- neck stretching
Often all these symptoms will happen at the same time.
Attacks come on suddenly and can last for a few minutes or a few hours .. and even as long as a day or more non-stop.
The drool may be so excessive that you notice saliva dripping off the lips, soaking your dog’s fur and often his bedding.
Acid reflux is often triggered after a course of medication including steroids like prednisone.
It can be exacerbated by high-fat or large meals.
There may be long symptom-free periods of weeks or months between attacks of reflux.
Drugs may temporarily mask symptoms of reflux but rarely resolve the condition.
Drooling can be a sign a foreign body is obstructing the food pipe, or esophagus.
Foreign bodies can range from non-food items like socks and balls to inappropriate food items like cooked bones and corn cobs.
If your Boxer is drooling and hacking as though he’s got something stuck in his throat, try giving him a piece of white bread.
You wouldn’t normally want your Boxer ingesting something so processed and biologically-inappropriate for a dog.
But this simple trick can work if your dog has, say, eaten a piece of cooked chicken that may have contained a fragment of bone.
(Note that dogs should never be given cooked bones, only raw meaty ones.)
Gut blockages can end up in emergency surgery, which isn’t always successful.
Take all possible steps to avoid your dog ever swallowing something he shouldn’t.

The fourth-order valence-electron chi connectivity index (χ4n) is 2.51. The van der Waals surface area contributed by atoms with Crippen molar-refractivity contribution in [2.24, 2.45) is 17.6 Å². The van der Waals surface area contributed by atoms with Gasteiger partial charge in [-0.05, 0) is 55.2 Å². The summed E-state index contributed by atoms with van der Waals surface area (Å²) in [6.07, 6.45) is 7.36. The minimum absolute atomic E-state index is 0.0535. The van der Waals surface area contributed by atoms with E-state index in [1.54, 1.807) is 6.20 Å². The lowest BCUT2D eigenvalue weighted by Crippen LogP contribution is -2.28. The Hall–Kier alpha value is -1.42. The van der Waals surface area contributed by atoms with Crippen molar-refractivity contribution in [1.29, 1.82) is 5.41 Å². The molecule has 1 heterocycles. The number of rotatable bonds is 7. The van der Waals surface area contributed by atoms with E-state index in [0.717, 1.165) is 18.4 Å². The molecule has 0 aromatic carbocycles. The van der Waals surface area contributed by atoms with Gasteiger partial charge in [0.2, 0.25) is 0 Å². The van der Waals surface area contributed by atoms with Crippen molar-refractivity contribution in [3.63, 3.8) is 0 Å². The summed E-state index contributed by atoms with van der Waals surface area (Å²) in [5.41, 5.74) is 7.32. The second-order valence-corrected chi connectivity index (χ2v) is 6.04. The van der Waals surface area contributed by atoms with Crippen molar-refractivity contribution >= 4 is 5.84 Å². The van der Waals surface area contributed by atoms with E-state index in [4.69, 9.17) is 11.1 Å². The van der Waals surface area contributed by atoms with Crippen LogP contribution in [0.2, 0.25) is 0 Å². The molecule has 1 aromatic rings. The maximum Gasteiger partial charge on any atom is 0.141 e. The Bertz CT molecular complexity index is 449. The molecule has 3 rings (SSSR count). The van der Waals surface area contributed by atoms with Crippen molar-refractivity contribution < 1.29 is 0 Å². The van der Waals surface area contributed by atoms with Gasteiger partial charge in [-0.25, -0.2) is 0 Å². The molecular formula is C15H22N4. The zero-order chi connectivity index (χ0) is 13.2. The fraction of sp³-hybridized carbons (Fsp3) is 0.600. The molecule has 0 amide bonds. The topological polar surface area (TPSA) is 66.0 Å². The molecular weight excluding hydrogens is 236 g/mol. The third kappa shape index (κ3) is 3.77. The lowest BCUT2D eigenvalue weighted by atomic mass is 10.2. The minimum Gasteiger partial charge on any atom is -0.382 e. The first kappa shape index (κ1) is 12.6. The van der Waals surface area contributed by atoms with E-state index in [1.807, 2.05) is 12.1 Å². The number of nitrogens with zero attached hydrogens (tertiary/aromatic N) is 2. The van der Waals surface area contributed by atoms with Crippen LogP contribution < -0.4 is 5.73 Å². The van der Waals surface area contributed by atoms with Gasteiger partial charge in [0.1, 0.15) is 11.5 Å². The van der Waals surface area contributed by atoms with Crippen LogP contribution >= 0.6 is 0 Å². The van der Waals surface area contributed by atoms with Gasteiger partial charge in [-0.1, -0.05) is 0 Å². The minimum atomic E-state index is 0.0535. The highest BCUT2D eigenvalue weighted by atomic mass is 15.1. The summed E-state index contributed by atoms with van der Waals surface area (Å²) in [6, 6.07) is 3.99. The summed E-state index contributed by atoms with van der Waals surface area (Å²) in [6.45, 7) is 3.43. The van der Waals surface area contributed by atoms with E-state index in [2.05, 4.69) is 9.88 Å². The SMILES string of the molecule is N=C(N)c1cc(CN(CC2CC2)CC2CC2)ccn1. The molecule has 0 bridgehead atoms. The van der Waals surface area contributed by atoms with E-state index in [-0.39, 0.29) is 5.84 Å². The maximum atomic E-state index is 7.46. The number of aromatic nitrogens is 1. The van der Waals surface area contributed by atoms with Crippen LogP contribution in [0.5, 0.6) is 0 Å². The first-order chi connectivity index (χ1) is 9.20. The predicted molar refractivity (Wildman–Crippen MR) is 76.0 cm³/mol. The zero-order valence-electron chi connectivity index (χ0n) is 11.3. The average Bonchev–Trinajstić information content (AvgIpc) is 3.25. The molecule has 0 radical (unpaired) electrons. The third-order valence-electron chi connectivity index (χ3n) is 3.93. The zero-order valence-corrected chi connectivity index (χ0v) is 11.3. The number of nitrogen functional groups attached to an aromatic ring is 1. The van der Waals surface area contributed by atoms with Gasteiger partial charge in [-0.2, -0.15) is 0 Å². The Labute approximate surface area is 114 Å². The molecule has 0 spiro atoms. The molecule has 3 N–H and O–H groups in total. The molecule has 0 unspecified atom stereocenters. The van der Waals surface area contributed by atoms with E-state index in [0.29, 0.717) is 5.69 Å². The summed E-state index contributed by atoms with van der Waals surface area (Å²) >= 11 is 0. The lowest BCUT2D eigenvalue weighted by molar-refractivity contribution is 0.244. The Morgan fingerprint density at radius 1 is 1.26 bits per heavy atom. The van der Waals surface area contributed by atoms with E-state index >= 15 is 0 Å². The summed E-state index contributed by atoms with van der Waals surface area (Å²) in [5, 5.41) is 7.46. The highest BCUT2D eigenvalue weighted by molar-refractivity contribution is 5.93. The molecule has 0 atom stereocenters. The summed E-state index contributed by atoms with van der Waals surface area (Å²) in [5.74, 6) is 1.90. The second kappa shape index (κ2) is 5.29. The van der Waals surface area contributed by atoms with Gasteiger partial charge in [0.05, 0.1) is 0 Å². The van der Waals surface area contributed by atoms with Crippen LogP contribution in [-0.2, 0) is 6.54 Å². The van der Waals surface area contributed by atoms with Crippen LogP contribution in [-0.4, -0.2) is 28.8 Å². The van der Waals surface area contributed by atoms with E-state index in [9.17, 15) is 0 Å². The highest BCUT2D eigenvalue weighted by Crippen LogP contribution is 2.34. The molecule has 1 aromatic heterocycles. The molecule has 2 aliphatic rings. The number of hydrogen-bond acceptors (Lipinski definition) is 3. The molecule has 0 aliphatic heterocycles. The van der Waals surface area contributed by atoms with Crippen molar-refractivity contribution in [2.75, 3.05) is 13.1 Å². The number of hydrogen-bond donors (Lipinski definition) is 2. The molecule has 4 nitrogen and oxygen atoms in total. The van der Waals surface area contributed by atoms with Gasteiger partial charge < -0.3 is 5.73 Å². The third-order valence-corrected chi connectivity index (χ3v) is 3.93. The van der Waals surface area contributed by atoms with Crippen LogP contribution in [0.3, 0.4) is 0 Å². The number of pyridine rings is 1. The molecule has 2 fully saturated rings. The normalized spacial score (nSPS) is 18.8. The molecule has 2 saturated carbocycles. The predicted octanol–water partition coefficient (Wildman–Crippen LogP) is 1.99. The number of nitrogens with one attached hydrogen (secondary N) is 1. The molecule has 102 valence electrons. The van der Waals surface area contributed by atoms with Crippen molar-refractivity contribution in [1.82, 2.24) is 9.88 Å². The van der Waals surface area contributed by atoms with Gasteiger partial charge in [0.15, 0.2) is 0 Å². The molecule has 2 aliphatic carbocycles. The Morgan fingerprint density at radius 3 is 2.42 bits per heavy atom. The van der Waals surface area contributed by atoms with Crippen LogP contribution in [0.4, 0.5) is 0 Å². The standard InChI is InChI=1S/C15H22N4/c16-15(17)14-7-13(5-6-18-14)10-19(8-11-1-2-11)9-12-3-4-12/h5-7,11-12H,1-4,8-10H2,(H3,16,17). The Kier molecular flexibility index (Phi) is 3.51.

- dog proof your house
- train your Boxer to ignore inappropriate objects
- teach a strong “leave it” command
- supervise your dog in unfamiliar surroundings including on walks
Ingesting a toxin or caustic agent will often cause nausea and drooling.
If your dog is suddenly drooling, consider whether he could have been exposed to:
- household cleaning products
- toxic plants
- venom from a spider, scorpion or other critter
- drugs (nausea is a side effect of many medications)
If your Boxer has been poisoned, he may well exhibit other symptoms such as vomiting and lethargy.
As well as stomach upset, irritation of the mucosal lining of the mouth can cause drooling.
Chewing on an electrical cord can cause burns.
Excessive drooling can be caused by a range of problems in the oral cavity including:
- foreign body stuck between teeth
- tooth abscesses
- tooth fractures
- gingivitis or stomatitis (inflammation of the lining of the mouth as a result of periodontal disease)
- effects of radiation therapy on the mouth
If your dog is pawing at his face or muzzle, give his mouth a good inspection.